Very interesting, thanks for the education. Now why are the toilets plumbed with 1.5" pipe such that toilet paper can't be flushed?
This is a question that millions of gringos have asked :) This article provides one detailed explanation:

Yucatan Living » Yucatan Survivor » Mexican Fosa Septica

A quick summary being that Mexican septic tanks are not designed for nearly as much paper usage as an American septic tank. So Mexicans never got into the habit of flushing paper. And this has continued even with more modern (non-septic) sewer systems as it is cheaper to build that way.


Also, from the same site, a detailed explanation of tinacos:

Yucatan Living » Yucatan Survivor » Yucatan Plumbing
 
Decades ago (70s) I had a subscription to Mother Earth News magazines and used some of their solar project ideas to reduce my electric bills. Some are still in use today. Probably the one DIY projects that I never got around to building but made the most economic sense was a batch solar water heater.

It was a simple black tank (from an old discarded water heater that was still clean inside from scale) in an insulated box with a reflective inside surface and a glass front. It was meant to be a splice in the water line between the water source and water heater to pre-heat the water.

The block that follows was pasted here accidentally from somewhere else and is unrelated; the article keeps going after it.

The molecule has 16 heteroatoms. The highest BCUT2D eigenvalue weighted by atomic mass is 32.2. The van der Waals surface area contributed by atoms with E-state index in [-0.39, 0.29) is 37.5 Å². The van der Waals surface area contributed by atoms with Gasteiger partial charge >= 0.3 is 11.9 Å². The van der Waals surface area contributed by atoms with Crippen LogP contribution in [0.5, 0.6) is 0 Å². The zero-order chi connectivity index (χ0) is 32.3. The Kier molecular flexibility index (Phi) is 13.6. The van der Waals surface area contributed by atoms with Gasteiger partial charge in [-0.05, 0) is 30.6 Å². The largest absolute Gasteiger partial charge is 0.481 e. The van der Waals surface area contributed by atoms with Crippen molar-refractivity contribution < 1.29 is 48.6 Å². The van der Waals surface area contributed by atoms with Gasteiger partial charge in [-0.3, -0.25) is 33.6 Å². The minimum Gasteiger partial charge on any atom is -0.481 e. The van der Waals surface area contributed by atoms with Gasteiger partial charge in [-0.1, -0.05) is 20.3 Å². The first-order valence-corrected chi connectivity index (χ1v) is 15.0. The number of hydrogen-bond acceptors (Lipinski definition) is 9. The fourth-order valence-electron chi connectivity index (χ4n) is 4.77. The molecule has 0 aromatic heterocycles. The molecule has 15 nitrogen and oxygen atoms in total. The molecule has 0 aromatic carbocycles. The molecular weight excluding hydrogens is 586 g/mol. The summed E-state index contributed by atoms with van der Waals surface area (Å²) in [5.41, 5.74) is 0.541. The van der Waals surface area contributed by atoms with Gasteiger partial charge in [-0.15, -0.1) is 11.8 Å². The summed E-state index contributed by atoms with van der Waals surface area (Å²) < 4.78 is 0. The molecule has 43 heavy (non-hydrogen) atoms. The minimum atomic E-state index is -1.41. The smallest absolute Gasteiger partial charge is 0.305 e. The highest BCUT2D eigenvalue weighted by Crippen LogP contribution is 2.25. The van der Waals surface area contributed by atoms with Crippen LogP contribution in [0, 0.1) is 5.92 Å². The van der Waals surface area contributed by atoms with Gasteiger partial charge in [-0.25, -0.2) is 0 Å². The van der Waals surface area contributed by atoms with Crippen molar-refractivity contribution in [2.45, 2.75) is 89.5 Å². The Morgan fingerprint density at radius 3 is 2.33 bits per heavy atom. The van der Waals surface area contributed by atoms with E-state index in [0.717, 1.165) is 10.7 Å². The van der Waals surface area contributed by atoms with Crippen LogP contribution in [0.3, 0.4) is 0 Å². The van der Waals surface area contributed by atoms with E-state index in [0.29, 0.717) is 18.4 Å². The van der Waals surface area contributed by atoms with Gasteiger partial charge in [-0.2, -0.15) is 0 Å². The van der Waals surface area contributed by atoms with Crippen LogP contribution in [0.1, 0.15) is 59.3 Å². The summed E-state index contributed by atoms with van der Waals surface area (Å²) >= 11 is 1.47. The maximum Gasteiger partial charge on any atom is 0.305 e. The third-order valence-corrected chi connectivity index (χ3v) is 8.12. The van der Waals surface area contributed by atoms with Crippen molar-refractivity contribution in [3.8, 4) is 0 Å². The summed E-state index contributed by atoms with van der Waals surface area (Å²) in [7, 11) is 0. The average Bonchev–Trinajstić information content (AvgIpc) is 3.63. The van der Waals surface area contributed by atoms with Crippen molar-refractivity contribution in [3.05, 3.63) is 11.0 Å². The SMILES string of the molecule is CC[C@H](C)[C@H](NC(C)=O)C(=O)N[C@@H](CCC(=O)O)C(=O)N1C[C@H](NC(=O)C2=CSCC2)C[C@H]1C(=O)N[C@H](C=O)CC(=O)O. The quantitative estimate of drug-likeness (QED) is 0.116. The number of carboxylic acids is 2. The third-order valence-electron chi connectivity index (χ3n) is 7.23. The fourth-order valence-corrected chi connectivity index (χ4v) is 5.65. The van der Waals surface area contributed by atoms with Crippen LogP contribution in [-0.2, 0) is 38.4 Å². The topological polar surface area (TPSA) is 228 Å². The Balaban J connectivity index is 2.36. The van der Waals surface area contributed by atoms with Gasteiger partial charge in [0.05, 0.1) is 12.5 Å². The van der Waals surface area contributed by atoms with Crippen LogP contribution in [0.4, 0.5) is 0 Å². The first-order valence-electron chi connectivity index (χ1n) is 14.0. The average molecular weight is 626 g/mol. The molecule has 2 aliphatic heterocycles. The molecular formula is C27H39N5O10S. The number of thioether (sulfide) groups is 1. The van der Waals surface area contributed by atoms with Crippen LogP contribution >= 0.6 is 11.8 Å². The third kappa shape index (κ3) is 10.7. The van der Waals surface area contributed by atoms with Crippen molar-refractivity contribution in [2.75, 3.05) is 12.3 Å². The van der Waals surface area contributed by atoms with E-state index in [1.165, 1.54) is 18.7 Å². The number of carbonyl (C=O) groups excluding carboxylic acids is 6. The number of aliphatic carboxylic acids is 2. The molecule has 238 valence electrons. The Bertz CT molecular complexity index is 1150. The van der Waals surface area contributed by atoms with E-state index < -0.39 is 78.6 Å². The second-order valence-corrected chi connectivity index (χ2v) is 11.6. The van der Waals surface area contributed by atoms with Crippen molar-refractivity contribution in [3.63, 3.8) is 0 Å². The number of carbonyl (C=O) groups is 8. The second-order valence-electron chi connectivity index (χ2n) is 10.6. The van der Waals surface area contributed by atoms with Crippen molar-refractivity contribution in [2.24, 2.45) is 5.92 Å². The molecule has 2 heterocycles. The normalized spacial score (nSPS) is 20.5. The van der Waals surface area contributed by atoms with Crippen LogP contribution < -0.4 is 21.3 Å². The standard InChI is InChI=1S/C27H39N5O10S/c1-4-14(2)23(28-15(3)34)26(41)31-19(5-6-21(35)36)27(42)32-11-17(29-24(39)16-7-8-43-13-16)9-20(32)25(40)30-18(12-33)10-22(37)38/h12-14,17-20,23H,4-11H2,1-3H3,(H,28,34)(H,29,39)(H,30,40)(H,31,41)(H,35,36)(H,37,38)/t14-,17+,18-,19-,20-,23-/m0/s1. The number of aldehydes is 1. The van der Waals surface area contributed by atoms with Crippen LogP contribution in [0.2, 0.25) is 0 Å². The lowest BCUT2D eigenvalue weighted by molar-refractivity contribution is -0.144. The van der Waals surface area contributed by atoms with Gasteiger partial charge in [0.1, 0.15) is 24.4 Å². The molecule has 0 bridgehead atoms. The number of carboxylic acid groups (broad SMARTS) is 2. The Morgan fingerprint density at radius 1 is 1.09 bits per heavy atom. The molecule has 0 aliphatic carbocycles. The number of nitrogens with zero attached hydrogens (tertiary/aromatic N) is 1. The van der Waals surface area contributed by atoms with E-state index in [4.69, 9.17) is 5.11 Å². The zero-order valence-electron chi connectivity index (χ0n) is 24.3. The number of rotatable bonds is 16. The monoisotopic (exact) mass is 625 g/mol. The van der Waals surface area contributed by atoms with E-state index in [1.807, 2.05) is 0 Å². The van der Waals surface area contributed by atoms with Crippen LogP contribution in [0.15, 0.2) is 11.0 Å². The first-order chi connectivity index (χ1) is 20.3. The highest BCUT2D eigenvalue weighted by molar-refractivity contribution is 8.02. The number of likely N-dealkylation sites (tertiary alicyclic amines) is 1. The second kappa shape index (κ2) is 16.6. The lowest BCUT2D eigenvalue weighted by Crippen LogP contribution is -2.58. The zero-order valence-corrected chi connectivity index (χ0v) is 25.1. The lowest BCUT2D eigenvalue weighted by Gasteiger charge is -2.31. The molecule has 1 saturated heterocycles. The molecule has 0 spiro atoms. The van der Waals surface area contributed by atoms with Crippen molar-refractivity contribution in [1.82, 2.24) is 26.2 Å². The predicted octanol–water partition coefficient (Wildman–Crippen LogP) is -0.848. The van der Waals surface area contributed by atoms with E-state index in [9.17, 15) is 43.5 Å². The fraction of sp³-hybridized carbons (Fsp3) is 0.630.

On most days it could take source water at 65 degrees and bring it up to 100+ degrees before going to your water heater. I have my water heater set at 115/120 degrees because I don't see the need to heat water any higher and then have to cool it off to take a shower. It would easily pay for itself in a year (I live in Florida).

For really cold overcast days it could have an insulated cover and a by-pass valve. With the large mass of water in the tank (45+ gallons) freezing would not be an issue in at least half of the country and if left uncovered when sunny it still functions on cold days.

Can be used for both electric and gas water heating systems. It does not necessarily have to be on your roof as long as you have a sunny south facing spot in your yard. You can even get fancy and have an adjustable setting to angle the box for maximum efficiency at your latitude vs summer and winter solstice.

Cheers!